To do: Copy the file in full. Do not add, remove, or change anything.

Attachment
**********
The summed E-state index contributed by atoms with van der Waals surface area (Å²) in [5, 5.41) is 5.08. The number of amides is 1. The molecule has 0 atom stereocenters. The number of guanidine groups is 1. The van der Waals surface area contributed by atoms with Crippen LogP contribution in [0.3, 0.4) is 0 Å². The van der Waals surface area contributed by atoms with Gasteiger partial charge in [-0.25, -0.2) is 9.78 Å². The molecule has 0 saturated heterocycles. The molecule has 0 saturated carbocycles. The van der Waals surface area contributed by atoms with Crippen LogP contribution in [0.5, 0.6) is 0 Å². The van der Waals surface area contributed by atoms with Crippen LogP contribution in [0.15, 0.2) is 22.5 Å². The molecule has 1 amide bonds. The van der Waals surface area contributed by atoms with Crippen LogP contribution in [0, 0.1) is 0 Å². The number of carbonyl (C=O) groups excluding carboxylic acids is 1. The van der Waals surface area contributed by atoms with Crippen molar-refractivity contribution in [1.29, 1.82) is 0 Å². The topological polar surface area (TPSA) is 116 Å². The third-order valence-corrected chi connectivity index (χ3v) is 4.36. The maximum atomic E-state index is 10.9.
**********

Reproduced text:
The summed E-state index contributed by atoms with van der Waals surface area (Å²) in [5, 5.41) is 5.08. The number of amides is 1. The molecule has 0 atom stereocenters. The number of guanidine groups is 1. The van der Waals surface area contributed by atoms with Crippen LogP contribution in [0.3, 0.4) is 0 Å². The van der Waals surface area contributed by atoms with Gasteiger partial charge in [-0.25, -0.2) is 9.78 Å². The molecule has 0 saturated heterocycles. The molecule has 0 saturated carbocycles. The van der Waals surface area contributed by atoms with Crippen LogP contribution in [0.5, 0.6) is 0 Å². The van der Waals surface area contributed by atoms with Crippen LogP contribution in [0.15, 0.2) is 22.5 Å². The molecule has 1 amide bonds. The van der Waals surface area contributed by atoms with Crippen LogP contribution in [0, 0.1) is 0 Å². The number of carbonyl (C=O) groups excluding carboxylic acids is 1. The van der Waals surface area contributed by atoms with Crippen molar-refractivity contribution in [1.29, 1.82) is 0 Å². The topological polar surface area (TPSA) is 116 Å². The third-order valence-corrected chi connectivity index (χ3v) is 4.36. The maximum atomic E-state index is 10.9.